Bridging expert knowledge and fishery data to examine changes in nearshore rockfish fisheries in the Gulf of Alaska over fifty years
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Bridging expert knowledge and fishery data to examine changes in nearshore rockfish fisheries in the Gulf of Alaska over fifty years

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  • Journal Title:
    Fisheries Research
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    Rockfishes (Sebastes spp.) and the fisheries they support along the northeastern Pacific Ocean have undergone dynamic changes over the last century. The unique life history traits of rockfishes pose a host of challenges that make them difficult to monitor and susceptible to overfishing. Previous research has demonstrated that fishers’ knowledge and scientific data can help to create a more complete picture of long-term changes in rockfish populations and nearshore ecosystems. In this study, we used a multiple evidence-based approach that draws together expert knowledge of fishers and fisheries agency staff with long-term harvest data to document recent changes in nearshore rockfish populations and fisheries in two regions along the Gulf of Alaska. Using quantitative and qualitative methods, we compiled and analyzed datasets from the Alaska Department of Fish and Game to summarize spatiotemporal trends in commercial and recreational rockfish harvest and interviewed fishers and agency staff about their observations of long-term changes in nearshore rockfish populations and fisheries. We focused on two communities in the eastern and central Gulf of Alaska for which rockfish issues have been at the fore of management in recent years: Sitka and Kodiak, Alaska. We synthesized harvest data and abundance indices from expert knowledge in the context of fishery regulation changes to gain a more holistic perspective on the recent history of Alaska rockfish fisheries. While increases in localized fishing pressure and declines in relative abundance underlie concerns about pelagic and yelloweye rockfish populations and fisheries, stable or high abundance and proactive management for some species and locations also yield an optimistic outlook about their status. Variables such as gear type, sector, time periods fished, regulatory changes, and species targeted influenced experts’ perceptions of rockfish fisheries and populations. Our findings highlight the challenges of bringing together disparate data and the benefits of including multiple knowledge sources to produce a more complete understanding of complex fishery systems.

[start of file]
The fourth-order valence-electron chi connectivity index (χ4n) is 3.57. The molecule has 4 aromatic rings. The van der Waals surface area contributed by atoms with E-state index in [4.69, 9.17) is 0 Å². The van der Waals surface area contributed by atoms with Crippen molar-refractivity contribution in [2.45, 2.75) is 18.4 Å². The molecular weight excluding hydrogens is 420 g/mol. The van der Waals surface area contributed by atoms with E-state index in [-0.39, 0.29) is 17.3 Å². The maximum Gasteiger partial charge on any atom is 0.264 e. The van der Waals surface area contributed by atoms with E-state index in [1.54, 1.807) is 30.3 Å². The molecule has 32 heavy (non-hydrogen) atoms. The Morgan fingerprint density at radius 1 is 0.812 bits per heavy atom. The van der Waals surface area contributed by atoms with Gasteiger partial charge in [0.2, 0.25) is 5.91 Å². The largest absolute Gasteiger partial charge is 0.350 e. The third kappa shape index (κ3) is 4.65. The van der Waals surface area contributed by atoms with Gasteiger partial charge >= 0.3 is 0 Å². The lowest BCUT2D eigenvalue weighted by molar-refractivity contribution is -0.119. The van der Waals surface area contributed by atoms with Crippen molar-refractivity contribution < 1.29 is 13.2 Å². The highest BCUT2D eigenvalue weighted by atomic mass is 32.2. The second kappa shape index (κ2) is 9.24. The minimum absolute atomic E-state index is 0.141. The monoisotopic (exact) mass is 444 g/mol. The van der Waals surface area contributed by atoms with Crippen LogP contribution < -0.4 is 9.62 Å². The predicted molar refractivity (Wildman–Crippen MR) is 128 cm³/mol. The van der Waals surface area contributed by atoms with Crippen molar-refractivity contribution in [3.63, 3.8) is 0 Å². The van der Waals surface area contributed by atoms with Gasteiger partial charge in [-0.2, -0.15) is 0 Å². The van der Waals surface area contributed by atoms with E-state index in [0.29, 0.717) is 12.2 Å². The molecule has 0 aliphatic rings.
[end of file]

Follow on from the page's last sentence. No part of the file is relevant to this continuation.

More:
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    Fisheries Research, 252, 106333
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